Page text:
But according to section 702 of a 2008 Federal Intelligence Surveillance Act (FISA) court law, ACLU’s Jameel Jaffer says, “it gives the government authority to engage in surveillance directed at people outside the United States. In the course of conducting that surveillance, though, the government inevitably sweeps up the communications of many Americans.”

Kentucky Senator Rand Paul agrees, as he said on Face the Nation, “They are not targeting Americans. They are targeting foreigners. But they are doing it purposefully to get to Americans.”

This tapping of Americans phone calls, though done through targeting foreign sources, really pushes at the constraints of constitutional law. Its legality was questioned by co-director of the Liberty and National Security program at the NYU School of Law, Elizabeth Goitein.

Goitein claimed that section 702 allows the right to gather information, “to, from, or about the target.” She points out that the word “about” strategically opens up Americans’ private calls for warrantless collection.

This is made irrefutably clear in documented hearings before congress in 2006 when former NSA and CIA Director Michael Hayden said that certain, “communications with one end in the United States, are most important to us.”

Former CIA Director Michael Hayden — 2015

This goal, or at the very least right, to collect and tap American citizens’ phone calls combined with the ability of the CIA to hack into most all popular electronics has led to the government’s virtually boundless ability to track all Americans.

According to WikiLeaks, a program called “Year Zero” can exploit products such as “Apple’s iPhone, Google’s Android, Microsoft Window’s, and even Samsung TV’s which are turned into covert microphones.”

Hacking into phones has turned into turning our computers and TV’s into Agency’s personal microphones and cameras. The CIA is even looking into technology to hack into cars that, according to WikiLeaks, could lead to “nearly undetectable assassinations.”

Whether or not the US government has technology that can track close to any one on the planet through countless means is almost incontestable at this point. Whether or not it is done for the purpose of security or the purpose of tracking Americans is more disputed.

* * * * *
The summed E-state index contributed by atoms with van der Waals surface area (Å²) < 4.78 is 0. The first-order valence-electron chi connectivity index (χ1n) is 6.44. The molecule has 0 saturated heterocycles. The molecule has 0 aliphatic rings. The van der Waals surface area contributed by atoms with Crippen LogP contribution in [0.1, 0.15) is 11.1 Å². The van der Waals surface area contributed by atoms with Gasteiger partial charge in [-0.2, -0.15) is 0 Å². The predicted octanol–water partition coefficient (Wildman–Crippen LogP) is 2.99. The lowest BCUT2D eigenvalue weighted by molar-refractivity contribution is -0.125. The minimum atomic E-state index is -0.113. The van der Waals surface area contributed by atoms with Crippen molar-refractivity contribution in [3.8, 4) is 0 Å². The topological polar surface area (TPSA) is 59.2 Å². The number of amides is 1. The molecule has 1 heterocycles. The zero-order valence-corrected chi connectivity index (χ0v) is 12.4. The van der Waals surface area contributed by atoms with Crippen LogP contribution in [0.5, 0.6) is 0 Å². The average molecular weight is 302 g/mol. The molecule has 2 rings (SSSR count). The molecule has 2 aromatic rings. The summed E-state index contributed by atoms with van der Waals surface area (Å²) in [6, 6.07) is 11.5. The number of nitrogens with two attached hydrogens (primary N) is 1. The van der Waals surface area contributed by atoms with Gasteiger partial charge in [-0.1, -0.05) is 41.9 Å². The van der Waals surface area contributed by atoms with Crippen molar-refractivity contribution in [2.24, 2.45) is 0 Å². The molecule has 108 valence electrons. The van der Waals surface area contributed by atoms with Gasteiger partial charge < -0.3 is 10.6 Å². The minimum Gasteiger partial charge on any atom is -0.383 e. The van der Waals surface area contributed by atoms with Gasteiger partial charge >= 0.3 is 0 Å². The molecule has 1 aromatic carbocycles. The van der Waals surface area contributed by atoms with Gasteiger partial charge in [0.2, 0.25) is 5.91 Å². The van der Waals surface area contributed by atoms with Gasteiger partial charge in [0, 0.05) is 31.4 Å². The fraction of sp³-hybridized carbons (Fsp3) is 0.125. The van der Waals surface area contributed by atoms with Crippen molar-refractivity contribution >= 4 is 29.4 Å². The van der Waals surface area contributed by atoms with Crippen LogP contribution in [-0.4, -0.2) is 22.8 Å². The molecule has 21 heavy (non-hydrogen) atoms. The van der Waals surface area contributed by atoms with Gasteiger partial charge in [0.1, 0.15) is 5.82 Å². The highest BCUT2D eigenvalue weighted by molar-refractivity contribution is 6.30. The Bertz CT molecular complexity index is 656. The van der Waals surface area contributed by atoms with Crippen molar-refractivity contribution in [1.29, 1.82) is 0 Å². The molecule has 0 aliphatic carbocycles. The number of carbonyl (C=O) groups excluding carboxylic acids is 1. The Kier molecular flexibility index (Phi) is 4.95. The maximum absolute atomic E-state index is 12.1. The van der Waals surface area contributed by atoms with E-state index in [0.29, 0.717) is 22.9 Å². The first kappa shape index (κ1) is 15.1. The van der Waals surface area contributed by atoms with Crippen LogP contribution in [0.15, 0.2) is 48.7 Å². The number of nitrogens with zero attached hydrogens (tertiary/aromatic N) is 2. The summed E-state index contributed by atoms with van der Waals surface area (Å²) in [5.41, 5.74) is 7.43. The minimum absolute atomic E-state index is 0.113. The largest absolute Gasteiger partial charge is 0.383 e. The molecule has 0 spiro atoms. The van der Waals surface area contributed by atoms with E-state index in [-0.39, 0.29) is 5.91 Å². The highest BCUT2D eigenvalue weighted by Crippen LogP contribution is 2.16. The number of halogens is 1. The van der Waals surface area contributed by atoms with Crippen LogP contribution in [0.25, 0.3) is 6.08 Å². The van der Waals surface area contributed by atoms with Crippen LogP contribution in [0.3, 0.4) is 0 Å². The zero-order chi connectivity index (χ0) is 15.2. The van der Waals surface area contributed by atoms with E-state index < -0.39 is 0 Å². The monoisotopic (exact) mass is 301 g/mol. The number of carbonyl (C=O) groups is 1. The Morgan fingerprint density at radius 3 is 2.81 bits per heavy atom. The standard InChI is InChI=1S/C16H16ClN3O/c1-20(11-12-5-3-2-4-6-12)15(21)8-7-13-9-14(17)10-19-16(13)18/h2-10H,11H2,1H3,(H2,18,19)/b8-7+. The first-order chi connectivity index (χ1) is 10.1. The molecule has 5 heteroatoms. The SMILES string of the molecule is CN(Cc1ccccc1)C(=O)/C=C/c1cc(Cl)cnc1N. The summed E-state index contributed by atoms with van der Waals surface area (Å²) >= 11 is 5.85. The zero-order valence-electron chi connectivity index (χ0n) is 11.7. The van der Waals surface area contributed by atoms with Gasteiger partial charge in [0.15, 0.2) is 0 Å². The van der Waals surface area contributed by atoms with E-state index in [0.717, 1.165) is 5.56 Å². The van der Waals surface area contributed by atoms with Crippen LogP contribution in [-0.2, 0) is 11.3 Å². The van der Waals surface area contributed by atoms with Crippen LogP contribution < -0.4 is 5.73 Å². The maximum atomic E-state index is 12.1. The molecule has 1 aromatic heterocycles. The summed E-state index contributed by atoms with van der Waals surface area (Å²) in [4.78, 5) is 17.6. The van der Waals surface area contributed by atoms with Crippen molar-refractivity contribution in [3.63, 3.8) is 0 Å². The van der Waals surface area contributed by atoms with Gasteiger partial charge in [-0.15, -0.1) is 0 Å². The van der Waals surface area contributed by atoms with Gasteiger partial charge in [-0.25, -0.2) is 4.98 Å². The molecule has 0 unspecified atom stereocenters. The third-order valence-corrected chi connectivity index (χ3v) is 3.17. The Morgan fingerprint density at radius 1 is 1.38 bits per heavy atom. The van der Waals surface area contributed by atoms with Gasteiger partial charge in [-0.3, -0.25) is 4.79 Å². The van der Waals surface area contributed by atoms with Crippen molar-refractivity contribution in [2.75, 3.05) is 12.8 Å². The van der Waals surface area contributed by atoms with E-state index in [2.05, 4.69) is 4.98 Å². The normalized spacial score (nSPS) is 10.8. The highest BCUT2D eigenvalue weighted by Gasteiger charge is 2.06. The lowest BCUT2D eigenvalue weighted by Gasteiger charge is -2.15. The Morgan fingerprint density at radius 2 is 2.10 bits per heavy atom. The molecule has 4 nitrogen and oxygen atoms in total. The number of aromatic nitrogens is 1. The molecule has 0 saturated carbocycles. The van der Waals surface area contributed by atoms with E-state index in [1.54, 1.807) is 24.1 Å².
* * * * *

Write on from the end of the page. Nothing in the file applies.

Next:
According to the man who began this wave of security agency leaks, Snowden, “These programs were never about terrorism: they’re about economic spying, social control, and diplomatic manipulation. They’re about power.”

As for its security merits, Snowden spoke with Vice News about his recollection of the famed Boston Bombings of the Boston Marathon in April of 2013. Working in the NSA at the time, he remembered thinking while everyone was trying for days to find out who the perpetrator was, that they had probably already had the person’s records somewhere deep within security agency files in the first place with no ability to prevent it. He summed this up saying, “The problem with mass surveillance is when you collect everything, you know nothing.”

So here we are, in a 21st century society in which government agencies have the ability to “searches and seizures without warrant,” to quote a certain famous document. Though these laws appear to likely violate the fourth amendment, the government’s attempt to market these potential violations as “security measures” reflects a quote from Winston Smith, the protagonist of Nineteen Eighty-Four. He said, “First they steal the words, then they steal the meanings.”

So, is this Big Brother or is this enhanced security? The answer to that lies somewhere in between the facts and public opinion. Democracy is, in theory, supposed to figure this type of thing out. Democracy cannot work in the dark, however. The key to a good democracy, is an informed society. These WikiLeaks’ revelations have aided the process of informing society.